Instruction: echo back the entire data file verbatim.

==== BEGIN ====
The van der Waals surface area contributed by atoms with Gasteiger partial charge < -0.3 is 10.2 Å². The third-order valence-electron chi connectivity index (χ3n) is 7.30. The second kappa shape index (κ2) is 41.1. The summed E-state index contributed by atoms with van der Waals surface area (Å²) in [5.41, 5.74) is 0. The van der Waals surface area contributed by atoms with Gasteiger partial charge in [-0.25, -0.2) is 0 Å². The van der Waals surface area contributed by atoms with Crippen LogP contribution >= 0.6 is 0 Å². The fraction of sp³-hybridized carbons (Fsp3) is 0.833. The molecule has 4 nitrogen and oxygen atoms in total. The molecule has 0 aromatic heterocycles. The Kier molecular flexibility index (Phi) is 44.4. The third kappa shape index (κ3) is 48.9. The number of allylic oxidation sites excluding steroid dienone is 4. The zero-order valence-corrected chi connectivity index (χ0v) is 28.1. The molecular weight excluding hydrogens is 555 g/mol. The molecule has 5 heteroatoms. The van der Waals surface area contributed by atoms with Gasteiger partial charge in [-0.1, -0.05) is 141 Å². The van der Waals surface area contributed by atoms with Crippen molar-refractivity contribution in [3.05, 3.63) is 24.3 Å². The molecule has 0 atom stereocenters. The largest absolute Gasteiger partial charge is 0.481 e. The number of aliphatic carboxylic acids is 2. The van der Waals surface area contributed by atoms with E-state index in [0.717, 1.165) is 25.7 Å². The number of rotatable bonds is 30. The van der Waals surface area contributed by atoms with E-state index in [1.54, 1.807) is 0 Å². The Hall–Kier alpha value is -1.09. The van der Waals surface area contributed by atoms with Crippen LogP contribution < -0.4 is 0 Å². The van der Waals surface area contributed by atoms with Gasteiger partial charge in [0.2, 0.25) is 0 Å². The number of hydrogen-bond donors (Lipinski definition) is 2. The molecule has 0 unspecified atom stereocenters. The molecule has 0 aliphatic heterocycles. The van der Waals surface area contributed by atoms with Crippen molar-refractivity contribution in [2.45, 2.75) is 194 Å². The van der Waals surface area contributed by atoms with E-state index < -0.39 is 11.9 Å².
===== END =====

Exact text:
The van der Waals surface area contributed by atoms with Gasteiger partial charge < -0.3 is 10.2 Å². The third-order valence-electron chi connectivity index (χ3n) is 7.30. The second kappa shape index (κ2) is 41.1. The summed E-state index contributed by atoms with van der Waals surface area (Å²) in [5.41, 5.74) is 0. The van der Waals surface area contributed by atoms with Gasteiger partial charge in [-0.25, -0.2) is 0 Å². The van der Waals surface area contributed by atoms with Crippen LogP contribution >= 0.6 is 0 Å². The fraction of sp³-hybridized carbons (Fsp3) is 0.833. The molecule has 4 nitrogen and oxygen atoms in total. The molecule has 0 aromatic heterocycles. The Kier molecular flexibility index (Phi) is 44.4. The third kappa shape index (κ3) is 48.9. The number of allylic oxidation sites excluding steroid dienone is 4. The zero-order valence-corrected chi connectivity index (χ0v) is 28.1. The molecular weight excluding hydrogens is 555 g/mol. The molecule has 5 heteroatoms. The van der Waals surface area contributed by atoms with Gasteiger partial charge in [-0.1, -0.05) is 141 Å². The van der Waals surface area contributed by atoms with Crippen molar-refractivity contribution in [3.05, 3.63) is 24.3 Å². The molecule has 0 atom stereocenters. The largest absolute Gasteiger partial charge is 0.481 e. The number of aliphatic carboxylic acids is 2. The van der Waals surface area contributed by atoms with E-state index in [0.717, 1.165) is 25.7 Å². The number of rotatable bonds is 30. The van der Waals surface area contributed by atoms with E-state index in [1.54, 1.807) is 0 Å². The Hall–Kier alpha value is -1.09. The van der Waals surface area contributed by atoms with Crippen LogP contribution < -0.4 is 0 Å². The van der Waals surface area contributed by atoms with Gasteiger partial charge in [0.2, 0.25) is 0 Å². The number of hydrogen-bond donors (Lipinski definition) is 2. The molecule has 0 unspecified atom stereocenters. The molecule has 0 aliphatic heterocycles. The van der Waals surface area contributed by atoms with Crippen molar-refractivity contribution in [2.45, 2.75) is 194 Å². The van der Waals surface area contributed by atoms with E-state index < -0.39 is 11.9 Å².